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GRAND universal decoding algorithm is developed to decode any error-correcting code

Sep, 2021

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Researchers from Maynooth University in Ireland, Massachusetts Institute of Technology, and Boston University developed a novel silicon device which can crack any form of data transferred over the internet.

Every bit of the data that goes over the internet, from emails to 3D graphics in virtual reality, could be changed by noise, such as electromagnetic intrusion from a Bluetooth device or a microwave. When the data is received at their end point, a decoding algorithm can reverse the adverse effects of the noise and restore the original data.

Researchers from Ireland's Maynooth University, Massachusetts Institute of Technology, and Boston University developed the first-ever silicon chip capable of decoding any code, irrespective of its structure, with high accuracy, by a universal decoding algorithm called as Guessing Random Additive Noise Decoding (GRAND). GRAND enables increased efficiency by removing the requirement for multiple, computationally complex decoders, which could have implementations in virtual and augmented reality, 5G networks, gaming, and network devices that depend on processing a large volume of data with low latency.

GRAND processes by estimating the noise that significantly impacted the message and then determining the original information from the noise pattern. GRAND produces a series of noise patterns in the order in which they are most likely to occur, removes them from the incoming data, and tests whether the generated codeword is in a codebook. Although the noise appears to be random, but has a probabilistic framework that enables the algorithm to predict what it might be.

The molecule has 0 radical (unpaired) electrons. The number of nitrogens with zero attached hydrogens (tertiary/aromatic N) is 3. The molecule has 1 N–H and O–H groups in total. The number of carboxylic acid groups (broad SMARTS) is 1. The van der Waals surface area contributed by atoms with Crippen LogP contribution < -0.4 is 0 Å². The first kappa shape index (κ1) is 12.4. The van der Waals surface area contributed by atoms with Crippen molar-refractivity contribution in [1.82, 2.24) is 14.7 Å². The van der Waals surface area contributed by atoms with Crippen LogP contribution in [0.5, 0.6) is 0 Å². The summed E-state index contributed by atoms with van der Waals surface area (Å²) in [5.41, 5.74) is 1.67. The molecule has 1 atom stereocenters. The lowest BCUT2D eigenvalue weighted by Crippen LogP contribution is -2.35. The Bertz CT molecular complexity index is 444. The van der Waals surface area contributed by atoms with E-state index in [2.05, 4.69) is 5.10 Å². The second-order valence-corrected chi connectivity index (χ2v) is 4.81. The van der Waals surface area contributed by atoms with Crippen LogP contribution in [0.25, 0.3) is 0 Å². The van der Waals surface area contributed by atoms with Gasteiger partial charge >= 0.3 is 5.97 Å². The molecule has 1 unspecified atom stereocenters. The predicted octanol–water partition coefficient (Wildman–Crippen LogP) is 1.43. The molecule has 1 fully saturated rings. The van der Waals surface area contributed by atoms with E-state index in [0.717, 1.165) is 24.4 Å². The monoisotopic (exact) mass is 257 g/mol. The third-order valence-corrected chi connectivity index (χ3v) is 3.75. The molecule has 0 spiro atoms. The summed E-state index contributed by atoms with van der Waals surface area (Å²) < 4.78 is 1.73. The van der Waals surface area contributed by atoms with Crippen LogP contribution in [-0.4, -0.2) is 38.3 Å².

GRAND chip has three-tiered stages, with the first stage beginning with the simplest potential solutions and progressing to long and more complicated noise sequences in the second and third levels. Each step is self-contained, increasing system throughput while conserving energy. The device can also easily transition between two different codebooks. It has two static random-access memory chips, one of which can decode codewords while the other loads a new codebook and instantly shifts to decoding.

The researcher aims to adjust the silicon chip's structure to improve its efficiency and to test its ability to crack long and complex codes.

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